Mount Kilimanjaro

Kilimanjaro, which means "shining mountain," rises some 16,000 feet above the plains of northern Tanzania to reach 19,340 feet (5,895 meters). It is the highest mountain in Africa and the highest mountain in the world that is not part of a mountain range. I would like to say I reached the top of it, but despite my best efforts the altitude got the better of me (I only made it to 16,600 feet; 5,000 meters). Nevertheless, it was a worthwhile experience that I would recommend to anyone seeking a bit of a challenge. I would not, however, recommend making the climb in July (as I did) because the overcast and rainy weather obscures the views and turns the lower part of the mountain into a slippery trail of mud.

I climbed the Marengu route, which the most popular and the most gradual of the routes. It also offers wooden huts and dining areas for overnight stays. The route begins at Marengu Gate (6,000 feet; 1,800 meters), where climbers must sign in to the park, pay fees, meet up with their guide and porters and get their equipment ready. The initial part of the trail is a wide road through a thick rain forest. Along the way, I spotted several monkeys and various birds. I took only the occasional photograph, however, because it was raining most of the time. Eventually, we left the road and started up a narrow and steeper trail. Here is where I finally began to feel that I was actually climbing a mountain. Because of the rain, the trail was very muddy and many people were slipping and sliding (a walking stick is highly recommended). This leg of the climb ended at the Mandara Hut system at approximately 9,000 feet (2,700 meters). The sleeping huts held four people, but were quite small. It was a challenge to fit everyone and their gear in. The dining halls are not large enough to accommodate everyone at once, so meals are served on a rotating basis (your guide is responsible for preparing the meals, though there were a few people who brought their own food). It continued to rain off and on throughout that first night.

On day two, we set off after breakfast (around 8:00 am). After the first few hours, we finally climbed out of the clouds and rain (and mud). Although we could now see the views up the mountain, everything below remained shrouded in mist. For the most part, the climb is very gradual. Nevertheless, one begins to feel the effects of the altitude and the watchword among the guides is "pole-pole" (POH-lay POH-lay), which means "slowly" in Swahili. One benefit of Kilimanjaro is that once you gain some altitude, you rarely give it back. (I have trekked in the Himalayas where the day's goal might be a net ascent of 2,000 feet but you begin by descending 700 feet to cross a river – every foot of which has to be regained.)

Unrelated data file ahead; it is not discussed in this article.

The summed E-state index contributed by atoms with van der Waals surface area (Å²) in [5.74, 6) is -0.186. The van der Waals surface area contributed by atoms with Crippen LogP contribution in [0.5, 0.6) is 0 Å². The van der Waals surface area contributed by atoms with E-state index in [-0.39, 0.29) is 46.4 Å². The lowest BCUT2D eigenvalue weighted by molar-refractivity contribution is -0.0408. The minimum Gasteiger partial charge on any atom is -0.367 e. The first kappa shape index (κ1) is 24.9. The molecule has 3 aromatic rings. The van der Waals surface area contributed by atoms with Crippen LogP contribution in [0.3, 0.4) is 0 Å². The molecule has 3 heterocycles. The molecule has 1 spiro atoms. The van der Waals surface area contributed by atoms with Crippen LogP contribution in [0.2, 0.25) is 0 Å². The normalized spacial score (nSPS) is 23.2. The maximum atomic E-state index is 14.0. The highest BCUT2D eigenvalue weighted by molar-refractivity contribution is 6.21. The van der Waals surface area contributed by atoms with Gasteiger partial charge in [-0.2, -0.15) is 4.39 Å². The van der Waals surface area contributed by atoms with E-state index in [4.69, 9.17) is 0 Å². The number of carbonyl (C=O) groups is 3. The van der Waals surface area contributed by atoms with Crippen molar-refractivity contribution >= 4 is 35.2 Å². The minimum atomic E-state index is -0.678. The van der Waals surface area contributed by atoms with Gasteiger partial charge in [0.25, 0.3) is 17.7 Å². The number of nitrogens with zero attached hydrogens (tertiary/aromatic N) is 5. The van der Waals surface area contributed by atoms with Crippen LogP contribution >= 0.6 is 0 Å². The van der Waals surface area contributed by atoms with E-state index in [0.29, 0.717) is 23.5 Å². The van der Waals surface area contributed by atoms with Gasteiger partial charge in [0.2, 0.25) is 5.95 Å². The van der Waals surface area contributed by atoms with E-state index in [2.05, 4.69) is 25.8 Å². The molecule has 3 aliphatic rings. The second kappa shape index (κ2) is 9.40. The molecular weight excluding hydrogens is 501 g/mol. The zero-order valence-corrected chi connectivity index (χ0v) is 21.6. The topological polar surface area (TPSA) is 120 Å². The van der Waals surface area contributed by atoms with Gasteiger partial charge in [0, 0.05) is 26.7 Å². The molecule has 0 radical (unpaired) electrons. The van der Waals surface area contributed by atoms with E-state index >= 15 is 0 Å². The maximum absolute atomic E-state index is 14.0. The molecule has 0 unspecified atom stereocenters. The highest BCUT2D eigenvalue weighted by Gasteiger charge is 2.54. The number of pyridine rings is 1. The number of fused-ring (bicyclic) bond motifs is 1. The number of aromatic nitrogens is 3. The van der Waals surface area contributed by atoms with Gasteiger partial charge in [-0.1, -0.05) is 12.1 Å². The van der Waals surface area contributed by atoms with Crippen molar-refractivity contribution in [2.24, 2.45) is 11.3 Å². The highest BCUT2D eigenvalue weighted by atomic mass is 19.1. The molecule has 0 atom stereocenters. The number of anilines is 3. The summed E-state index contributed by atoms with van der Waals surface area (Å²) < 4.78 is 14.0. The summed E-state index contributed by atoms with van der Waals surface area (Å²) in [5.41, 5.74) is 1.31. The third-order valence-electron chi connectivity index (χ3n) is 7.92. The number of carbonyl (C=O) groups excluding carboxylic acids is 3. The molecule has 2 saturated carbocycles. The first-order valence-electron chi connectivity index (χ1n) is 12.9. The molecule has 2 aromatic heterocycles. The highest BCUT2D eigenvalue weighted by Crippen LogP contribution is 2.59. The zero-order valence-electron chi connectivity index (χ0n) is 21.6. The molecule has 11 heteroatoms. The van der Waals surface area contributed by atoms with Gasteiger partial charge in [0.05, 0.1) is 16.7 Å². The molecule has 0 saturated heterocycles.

The Horombo huts at 12,340 feet (3,700 meters) is the largest system of huts on the route. Many people (including myself) spend an extra day here to acclimatize to the altitude. We took a side trip up to Zebra Rock as part of the adjustment. People on the way down also spend a night at Horombo There are huts that hold either four or six people, plus a dorm-style room in the attic of the dining hall. There are bathrooms with running (cold) water, but given the number of people, the bathrooms get pretty gamy.

The next stop after Horombo is the Kibo hut at 15,520 feet (4,750 meters). Along the way, the scenery changes dramatically. The vegetation virtually disappears, reduced to small tundra plants. There is a long open stretch known as the "saddle" that is easy walking, but begins to seem endless. Finally, the Kibo hut comes into view. The facilities here are very basic – dorm-style rooms, long-drop toilets and no running water. The standard procedure is to have a meal, then go to bed and get all the rest possible (sleeping is very difficult at this altitude). At about 1:00 in the morning, climbers set out for the summit. It is dark and very cold. The goal is to reach the summit around dawn, spend some time there and then start down. (I started out of Kibo hut as planned, but at 5,000 meters I became so dizzy and disoriented that it made no sense to go on. It was, however, the highest I had ever been.) On the way down, climbers rest for a few hours at Kibo hut and then continue on to Horombo. After an overnight stay in Horombo, climbers spend the next day going all the way down to the Marengu Gate (stopping for a meal at Mandara, but that's all). That last day is a long, tiring walk (and, while I was there, an opportunity to try your skills going downhill in the mud).

That night, back in the hotel in Arusha, I took the first hot shower and slept in the first real bed in five days – it was great!